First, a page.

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03-20-2012, 12:26 AM
  #1
Fanned On It
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Join Date: Dec 2011
Location: New York
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Taking a Snap Shot

Okay so, watching hockey a lot (both NHL and Junior hockey at my rink) I've noticed that most players don't really take full-on wrist shots, they usually opt for the quicker "snap shot". For those of you that may not know, the snap shot is like a wrist shot but instead of just shooting like you normally would you let the puck get a little ahead of your blade and then snap the blade into the ice to propel the puck. So I've finally learned some of the technique behind this kind of shot and I can actually do it now, but I'm having trouble getting some power on it. Right now it's not ultra-weak, but it's not as hard as I would like it to be. The other day I was skating with my cousin who is a phenomenal hockey player and I was asking him how he gets so much power on his snapper being about 5'10 and maybe 155 lbs, he's a very light kid. His answer was to lean into the shot and use your legs to transfer energy into the stick and generate flex on the shaft of the stick (like you would with a normal wrister/slapper).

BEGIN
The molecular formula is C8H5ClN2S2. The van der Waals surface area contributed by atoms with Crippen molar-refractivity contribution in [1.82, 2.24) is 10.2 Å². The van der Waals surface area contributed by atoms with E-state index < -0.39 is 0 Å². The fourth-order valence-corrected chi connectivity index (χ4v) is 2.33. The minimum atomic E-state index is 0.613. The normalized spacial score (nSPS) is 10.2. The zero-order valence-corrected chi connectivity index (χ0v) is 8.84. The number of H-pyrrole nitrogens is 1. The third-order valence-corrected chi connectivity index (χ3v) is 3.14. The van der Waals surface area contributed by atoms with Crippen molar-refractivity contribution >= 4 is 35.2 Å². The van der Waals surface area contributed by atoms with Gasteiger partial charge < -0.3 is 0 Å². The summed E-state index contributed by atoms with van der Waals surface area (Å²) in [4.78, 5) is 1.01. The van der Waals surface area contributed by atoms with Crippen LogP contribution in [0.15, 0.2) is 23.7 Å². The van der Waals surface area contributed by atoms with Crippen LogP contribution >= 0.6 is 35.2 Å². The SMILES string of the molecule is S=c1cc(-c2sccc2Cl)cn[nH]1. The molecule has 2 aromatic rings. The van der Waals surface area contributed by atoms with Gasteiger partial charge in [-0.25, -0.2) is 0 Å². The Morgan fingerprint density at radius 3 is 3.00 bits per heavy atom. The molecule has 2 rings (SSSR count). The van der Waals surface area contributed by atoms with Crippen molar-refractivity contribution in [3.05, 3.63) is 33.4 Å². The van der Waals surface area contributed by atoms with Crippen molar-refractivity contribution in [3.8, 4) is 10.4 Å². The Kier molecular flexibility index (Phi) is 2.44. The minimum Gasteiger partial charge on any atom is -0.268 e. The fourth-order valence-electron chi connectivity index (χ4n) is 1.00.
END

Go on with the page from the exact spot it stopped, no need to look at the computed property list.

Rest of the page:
This seems harder to do with the snap shot though, I can't really get any flex at all on my stick like I can with a slap shot because the wind up is much much shorter. I also find it hard to lean into a snap shot because I feel like my stick is just going to slide out from under me and I'm going to face plant lol. So my question is: how can I generate more power on my snap shot?

BTW: Accuracy right now is probably my strongest attribute. I can put the puck wherever I want so I'm not worried about that. It's just the power issue.

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